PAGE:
The first-ever Cree Knowledge Festival, an online event broadcast live from Chisasibi March 25-26, is being called “a resounding success” by its organizers at the Cree Native Arts and Crafts Association (CNACA), Cree Outfitting and Tourism Association (COTA) and Cree Trappers’ Association (CTA).
Jim Chism is busy digging through boxes and opening files filled with documents and photographs when I meet him at the Waskaganish Cultural Institute. Jim has been digging around Cree territory since the early 1970s, just after the James Bay Project was announced. His is a familiar face for people from Chisasibi, Eastmain and Waskaganish.
A new two-day digital happening will be shining a spotlight on the rich and dynamic Cree culture. The Cree Knowledge Festival on March 25-26 will feature six engaging panels, dozens of guests, music performances and storytelling.
Montreal’s Belgo Building is always a big draw during Nuit Blanche festivities each February, when the city’s cultural centres open their doors all night for mostly free attractions. The Belgo’s art galleries were buzzing about Lido Pimienta’s hourly performances at her exhibition of textiles, drawings and soft sculptures.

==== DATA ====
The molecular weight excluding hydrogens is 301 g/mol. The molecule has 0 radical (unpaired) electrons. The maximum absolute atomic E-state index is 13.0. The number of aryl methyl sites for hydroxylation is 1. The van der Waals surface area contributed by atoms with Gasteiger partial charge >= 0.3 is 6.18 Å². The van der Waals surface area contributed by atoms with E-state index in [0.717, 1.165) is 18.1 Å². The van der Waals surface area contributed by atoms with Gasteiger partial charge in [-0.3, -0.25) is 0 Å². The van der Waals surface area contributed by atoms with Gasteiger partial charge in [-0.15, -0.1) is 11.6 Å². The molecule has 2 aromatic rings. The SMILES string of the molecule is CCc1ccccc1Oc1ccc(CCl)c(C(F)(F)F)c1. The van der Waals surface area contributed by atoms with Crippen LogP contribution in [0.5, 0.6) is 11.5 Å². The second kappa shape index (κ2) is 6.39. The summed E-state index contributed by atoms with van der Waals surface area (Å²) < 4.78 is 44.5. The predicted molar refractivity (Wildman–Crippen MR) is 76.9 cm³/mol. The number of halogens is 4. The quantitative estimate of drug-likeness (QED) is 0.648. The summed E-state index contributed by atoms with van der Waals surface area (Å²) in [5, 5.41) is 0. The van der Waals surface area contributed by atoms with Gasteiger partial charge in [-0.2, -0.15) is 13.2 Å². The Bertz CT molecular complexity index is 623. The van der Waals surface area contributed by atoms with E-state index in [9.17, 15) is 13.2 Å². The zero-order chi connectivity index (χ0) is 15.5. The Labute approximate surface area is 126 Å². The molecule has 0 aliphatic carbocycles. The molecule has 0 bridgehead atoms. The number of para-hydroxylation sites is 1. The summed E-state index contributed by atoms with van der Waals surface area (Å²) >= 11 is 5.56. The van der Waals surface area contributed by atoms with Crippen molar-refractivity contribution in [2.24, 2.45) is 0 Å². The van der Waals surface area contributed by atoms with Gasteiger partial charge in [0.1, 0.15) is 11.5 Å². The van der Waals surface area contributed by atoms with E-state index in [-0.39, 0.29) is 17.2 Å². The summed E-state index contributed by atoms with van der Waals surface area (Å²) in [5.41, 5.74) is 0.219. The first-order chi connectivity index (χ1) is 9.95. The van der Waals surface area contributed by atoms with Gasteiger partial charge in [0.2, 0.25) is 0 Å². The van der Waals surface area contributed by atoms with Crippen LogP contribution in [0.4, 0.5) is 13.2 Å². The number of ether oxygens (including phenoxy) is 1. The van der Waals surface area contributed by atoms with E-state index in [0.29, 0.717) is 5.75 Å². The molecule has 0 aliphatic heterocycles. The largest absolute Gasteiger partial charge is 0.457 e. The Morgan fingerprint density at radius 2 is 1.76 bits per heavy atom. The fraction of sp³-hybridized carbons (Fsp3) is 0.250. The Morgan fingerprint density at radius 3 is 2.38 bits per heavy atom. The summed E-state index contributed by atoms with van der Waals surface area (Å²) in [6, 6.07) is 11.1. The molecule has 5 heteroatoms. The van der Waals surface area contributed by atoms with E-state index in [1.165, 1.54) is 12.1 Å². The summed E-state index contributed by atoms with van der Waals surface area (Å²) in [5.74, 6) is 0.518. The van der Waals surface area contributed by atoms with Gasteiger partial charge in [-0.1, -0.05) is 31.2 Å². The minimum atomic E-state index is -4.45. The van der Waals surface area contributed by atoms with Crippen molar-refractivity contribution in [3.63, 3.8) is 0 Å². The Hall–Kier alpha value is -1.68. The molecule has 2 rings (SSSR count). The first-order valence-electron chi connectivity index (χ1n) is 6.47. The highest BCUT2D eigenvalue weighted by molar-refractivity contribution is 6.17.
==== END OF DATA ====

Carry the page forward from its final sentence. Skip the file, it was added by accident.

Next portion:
Cree fashion designer Scott Wabano took his collection to one of the world’s most prestigious runways at this year’s New York Fashion Week (NYFW) February 10. The semi-annual series in Manhattan is one of the world’s four major fashion events along with Paris, London and Milan.
For the second time in three years, 56 First Nations riders and allies traversed a daunting, 4,200km snowmobile route across 16 communities and camps in northern Quebec over 18 days. The First Nations Expedition began February 16 in Manawan, and finished March 4 in Uashat mak Mani-Utenam, passing through the Cree communities of Waskaganish and Chisasibi along the way.